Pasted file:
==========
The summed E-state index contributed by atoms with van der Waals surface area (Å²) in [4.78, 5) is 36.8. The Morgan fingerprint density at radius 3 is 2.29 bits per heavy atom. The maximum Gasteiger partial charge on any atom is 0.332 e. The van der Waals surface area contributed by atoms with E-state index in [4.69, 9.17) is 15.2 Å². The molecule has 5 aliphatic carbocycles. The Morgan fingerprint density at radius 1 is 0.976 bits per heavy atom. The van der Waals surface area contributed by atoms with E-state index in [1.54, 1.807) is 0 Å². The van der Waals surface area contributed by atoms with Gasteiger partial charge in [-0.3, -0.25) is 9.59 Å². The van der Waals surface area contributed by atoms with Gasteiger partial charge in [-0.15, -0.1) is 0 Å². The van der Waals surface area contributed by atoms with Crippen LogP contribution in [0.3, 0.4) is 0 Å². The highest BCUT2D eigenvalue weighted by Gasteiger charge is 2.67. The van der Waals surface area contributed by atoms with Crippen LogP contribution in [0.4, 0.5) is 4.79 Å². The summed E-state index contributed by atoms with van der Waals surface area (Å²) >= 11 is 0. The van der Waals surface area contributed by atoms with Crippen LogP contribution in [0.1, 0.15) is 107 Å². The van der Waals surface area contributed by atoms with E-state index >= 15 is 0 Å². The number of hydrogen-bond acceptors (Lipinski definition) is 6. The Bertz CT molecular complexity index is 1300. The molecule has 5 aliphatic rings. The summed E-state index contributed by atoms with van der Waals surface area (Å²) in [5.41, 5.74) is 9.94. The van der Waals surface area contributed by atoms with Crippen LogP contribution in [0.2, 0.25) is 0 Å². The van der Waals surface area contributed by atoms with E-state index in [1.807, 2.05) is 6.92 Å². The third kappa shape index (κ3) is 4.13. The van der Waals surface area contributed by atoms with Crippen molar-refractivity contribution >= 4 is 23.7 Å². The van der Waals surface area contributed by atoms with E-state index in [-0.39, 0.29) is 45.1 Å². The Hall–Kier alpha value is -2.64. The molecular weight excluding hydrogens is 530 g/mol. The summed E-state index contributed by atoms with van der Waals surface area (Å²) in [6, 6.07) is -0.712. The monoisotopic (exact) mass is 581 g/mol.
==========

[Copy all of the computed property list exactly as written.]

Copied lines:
The summed E-state index contributed by atoms with van der Waals surface area (Å²) in [4.78, 5) is 36.8. The Morgan fingerprint density at radius 3 is 2.29 bits per heavy atom. The maximum Gasteiger partial charge on any atom is 0.332 e. The van der Waals surface area contributed by atoms with E-state index in [4.69, 9.17) is 15.2 Å². The molecule has 5 aliphatic carbocycles. The Morgan fingerprint density at radius 1 is 0.976 bits per heavy atom. The van der Waals surface area contributed by atoms with E-state index in [1.54, 1.807) is 0 Å². The van der Waals surface area contributed by atoms with Gasteiger partial charge in [-0.3, -0.25) is 9.59 Å². The van der Waals surface area contributed by atoms with Gasteiger partial charge in [-0.15, -0.1) is 0 Å². The van der Waals surface area contributed by atoms with Crippen LogP contribution in [0.3, 0.4) is 0 Å². The highest BCUT2D eigenvalue weighted by Gasteiger charge is 2.67. The van der Waals surface area contributed by atoms with Crippen LogP contribution in [0.4, 0.5) is 4.79 Å². The summed E-state index contributed by atoms with van der Waals surface area (Å²) >= 11 is 0. The van der Waals surface area contributed by atoms with Crippen LogP contribution in [0.1, 0.15) is 107 Å². The van der Waals surface area contributed by atoms with E-state index >= 15 is 0 Å². The number of hydrogen-bond acceptors (Lipinski definition) is 6. The Bertz CT molecular complexity index is 1300. The molecule has 5 aliphatic rings. The summed E-state index contributed by atoms with van der Waals surface area (Å²) in [5.41, 5.74) is 9.94. The van der Waals surface area contributed by atoms with Crippen LogP contribution in [0.2, 0.25) is 0 Å². The van der Waals surface area contributed by atoms with E-state index in [1.807, 2.05) is 6.92 Å². The third kappa shape index (κ3) is 4.13. The van der Waals surface area contributed by atoms with Crippen molar-refractivity contribution >= 4 is 23.7 Å². The van der Waals surface area contributed by atoms with E-state index in [-0.39, 0.29) is 45.1 Å². The Hall–Kier alpha value is -2.64. The molecular weight excluding hydrogens is 530 g/mol. The summed E-state index contributed by atoms with van der Waals surface area (Å²) in [6, 6.07) is -0.712. The monoisotopic (exact) mass is 581 g/mol.